May 30, 1997 - From the May, 1997 issue

Los Angeles’ Two Park Bonds: An Update From “Mother Park”

New L.A. County Planning Commissioner Esther Feldman is the outgoing Director of the Trust for Public Land’s LA. Field Office.

By Esther Feldman


Esther Feldman: “Parks… are a critical component of what makes cities livable... makes families want to raise their children there and helps senior citizens to feel safe.”

Last November, Los Angeles County voters overwhelmingly approved Proposition A, the Los Angeles County Safe Neighborhood Parks Act, by more than a 65% margin. City voters also approved Proposition K, the City Parks Act. Similarly, in 1992, 64% of county voters approved an earlier Countywide parks measure.

So what does this all mean? Beyond a doubt, voters in this County know what they are doing and are deeply interested in protecting and improving our quality of life. Clearly, they understand the link between healthy and safe neighborhoods where families want to live and raise children and well-kept parks and recreation areas. While many of us grew up in urban parks and playgrounds (and consider those long afternoons spent hanging on swings a rite of childhood), many children in this county today don't have that right.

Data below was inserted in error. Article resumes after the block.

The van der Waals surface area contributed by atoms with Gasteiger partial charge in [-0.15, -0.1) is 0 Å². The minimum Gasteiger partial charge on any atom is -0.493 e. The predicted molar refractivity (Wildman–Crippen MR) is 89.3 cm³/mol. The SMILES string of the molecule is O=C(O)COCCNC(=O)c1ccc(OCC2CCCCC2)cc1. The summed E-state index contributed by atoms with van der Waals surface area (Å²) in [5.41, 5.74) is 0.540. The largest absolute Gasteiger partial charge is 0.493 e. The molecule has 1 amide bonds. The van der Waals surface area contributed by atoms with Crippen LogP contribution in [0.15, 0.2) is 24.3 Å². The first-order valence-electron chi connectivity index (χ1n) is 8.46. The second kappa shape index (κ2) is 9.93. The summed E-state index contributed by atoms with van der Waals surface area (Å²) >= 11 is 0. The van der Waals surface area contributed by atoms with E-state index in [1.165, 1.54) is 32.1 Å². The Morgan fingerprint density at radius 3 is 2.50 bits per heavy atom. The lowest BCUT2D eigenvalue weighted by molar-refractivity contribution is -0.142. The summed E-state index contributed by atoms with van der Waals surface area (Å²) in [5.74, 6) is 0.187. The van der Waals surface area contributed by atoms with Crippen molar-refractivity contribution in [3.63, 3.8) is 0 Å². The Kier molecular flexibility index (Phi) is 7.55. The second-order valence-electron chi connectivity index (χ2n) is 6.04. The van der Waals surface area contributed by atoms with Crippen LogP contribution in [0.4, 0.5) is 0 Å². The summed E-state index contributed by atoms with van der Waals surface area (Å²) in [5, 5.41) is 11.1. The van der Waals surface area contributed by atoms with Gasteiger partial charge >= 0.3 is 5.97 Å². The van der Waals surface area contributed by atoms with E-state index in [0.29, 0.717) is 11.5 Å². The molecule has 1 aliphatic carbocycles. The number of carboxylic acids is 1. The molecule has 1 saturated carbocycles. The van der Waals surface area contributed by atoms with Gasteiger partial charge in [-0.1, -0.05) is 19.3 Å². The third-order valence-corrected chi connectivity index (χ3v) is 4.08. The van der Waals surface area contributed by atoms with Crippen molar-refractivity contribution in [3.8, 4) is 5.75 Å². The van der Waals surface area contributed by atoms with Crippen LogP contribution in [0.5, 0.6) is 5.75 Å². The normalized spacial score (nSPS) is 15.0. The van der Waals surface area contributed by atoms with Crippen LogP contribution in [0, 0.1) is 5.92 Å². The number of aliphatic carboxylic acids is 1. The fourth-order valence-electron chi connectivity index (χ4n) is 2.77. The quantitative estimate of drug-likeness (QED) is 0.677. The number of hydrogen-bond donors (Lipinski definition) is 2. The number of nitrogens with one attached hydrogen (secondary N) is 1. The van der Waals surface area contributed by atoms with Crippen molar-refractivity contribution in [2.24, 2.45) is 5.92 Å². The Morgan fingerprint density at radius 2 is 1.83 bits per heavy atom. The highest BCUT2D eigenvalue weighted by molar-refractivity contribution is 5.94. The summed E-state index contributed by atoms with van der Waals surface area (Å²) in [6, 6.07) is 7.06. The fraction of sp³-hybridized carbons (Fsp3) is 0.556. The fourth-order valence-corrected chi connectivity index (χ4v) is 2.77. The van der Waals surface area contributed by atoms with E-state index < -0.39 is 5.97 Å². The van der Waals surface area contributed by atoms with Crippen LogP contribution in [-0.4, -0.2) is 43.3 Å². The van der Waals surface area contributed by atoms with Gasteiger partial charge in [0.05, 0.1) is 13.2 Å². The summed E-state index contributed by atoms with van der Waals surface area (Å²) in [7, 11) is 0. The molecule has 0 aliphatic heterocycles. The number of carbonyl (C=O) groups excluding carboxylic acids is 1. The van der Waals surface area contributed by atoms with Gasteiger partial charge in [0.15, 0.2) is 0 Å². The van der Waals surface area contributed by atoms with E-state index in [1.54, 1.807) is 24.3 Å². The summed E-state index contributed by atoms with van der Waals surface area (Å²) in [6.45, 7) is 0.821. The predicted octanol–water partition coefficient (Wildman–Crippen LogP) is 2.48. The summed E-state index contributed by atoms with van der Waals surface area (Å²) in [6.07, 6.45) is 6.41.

Voter approval of these two parks measures will help us make sure that these very basic amenities—vital to the long-term health of any attractive and livable community—are attended to throughout Los Angeles County, and will help us respond to the far different social issues we confront today.

Parks aren't just about pretty green places, an add-on that you get if your community is lucky, or affluent. Think about it. If you grew up in a city, what did you do after school or on weekends when you were a kid? Safe neighborhood parks, soccer and baseball fields within easy walking or driving distance, quiet places in which to walk or have a picnic, trails lined with tall, shady green trees—these things should be an integral part of our daily living. They are a critical component of what makes cities livable, helps maintain property values, encourages businesses to stay in a community, makes families want to raise their children there and helps senior citizens to feel safe.